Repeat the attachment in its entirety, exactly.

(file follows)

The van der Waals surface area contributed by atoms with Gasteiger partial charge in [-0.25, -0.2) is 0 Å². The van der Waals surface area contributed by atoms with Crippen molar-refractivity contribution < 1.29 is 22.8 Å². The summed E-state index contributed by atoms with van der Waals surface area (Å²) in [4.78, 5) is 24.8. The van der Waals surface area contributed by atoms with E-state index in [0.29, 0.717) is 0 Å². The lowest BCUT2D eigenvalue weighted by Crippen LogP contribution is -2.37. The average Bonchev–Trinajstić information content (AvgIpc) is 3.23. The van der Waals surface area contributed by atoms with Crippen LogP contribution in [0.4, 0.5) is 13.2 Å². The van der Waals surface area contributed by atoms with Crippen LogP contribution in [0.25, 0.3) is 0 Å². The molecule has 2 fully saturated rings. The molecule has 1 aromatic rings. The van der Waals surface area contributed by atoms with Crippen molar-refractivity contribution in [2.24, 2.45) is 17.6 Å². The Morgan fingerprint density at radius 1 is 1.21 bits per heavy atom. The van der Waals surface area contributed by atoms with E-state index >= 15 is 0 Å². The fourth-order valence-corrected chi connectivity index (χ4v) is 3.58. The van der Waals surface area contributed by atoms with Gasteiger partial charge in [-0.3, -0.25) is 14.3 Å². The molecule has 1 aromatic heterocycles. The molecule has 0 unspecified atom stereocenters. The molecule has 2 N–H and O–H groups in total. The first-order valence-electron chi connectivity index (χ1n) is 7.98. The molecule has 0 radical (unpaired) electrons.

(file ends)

The van der Waals surface area contributed by atoms with Gasteiger partial charge in [-0.25, -0.2) is 0 Å². The van der Waals surface area contributed by atoms with Crippen molar-refractivity contribution < 1.29 is 22.8 Å². The summed E-state index contributed by atoms with van der Waals surface area (Å²) in [4.78, 5) is 24.8. The van der Waals surface area contributed by atoms with E-state index in [0.29, 0.717) is 0 Å². The lowest BCUT2D eigenvalue weighted by Crippen LogP contribution is -2.37. The average Bonchev–Trinajstić information content (AvgIpc) is 3.23. The van der Waals surface area contributed by atoms with Crippen LogP contribution in [0.4, 0.5) is 13.2 Å². The van der Waals surface area contributed by atoms with Crippen LogP contribution in [0.25, 0.3) is 0 Å². The molecule has 2 fully saturated rings. The molecule has 1 aromatic rings. The van der Waals surface area contributed by atoms with Crippen molar-refractivity contribution in [2.24, 2.45) is 17.6 Å². The Morgan fingerprint density at radius 1 is 1.21 bits per heavy atom. The van der Waals surface area contributed by atoms with E-state index >= 15 is 0 Å². The fourth-order valence-corrected chi connectivity index (χ4v) is 3.58. The van der Waals surface area contributed by atoms with Gasteiger partial charge in [-0.3, -0.25) is 14.3 Å². The molecule has 1 aromatic heterocycles. The molecule has 0 unspecified atom stereocenters. The molecule has 2 N–H and O–H groups in total. The first-order valence-electron chi connectivity index (χ1n) is 7.98. The molecule has 0 radical (unpaired) electrons.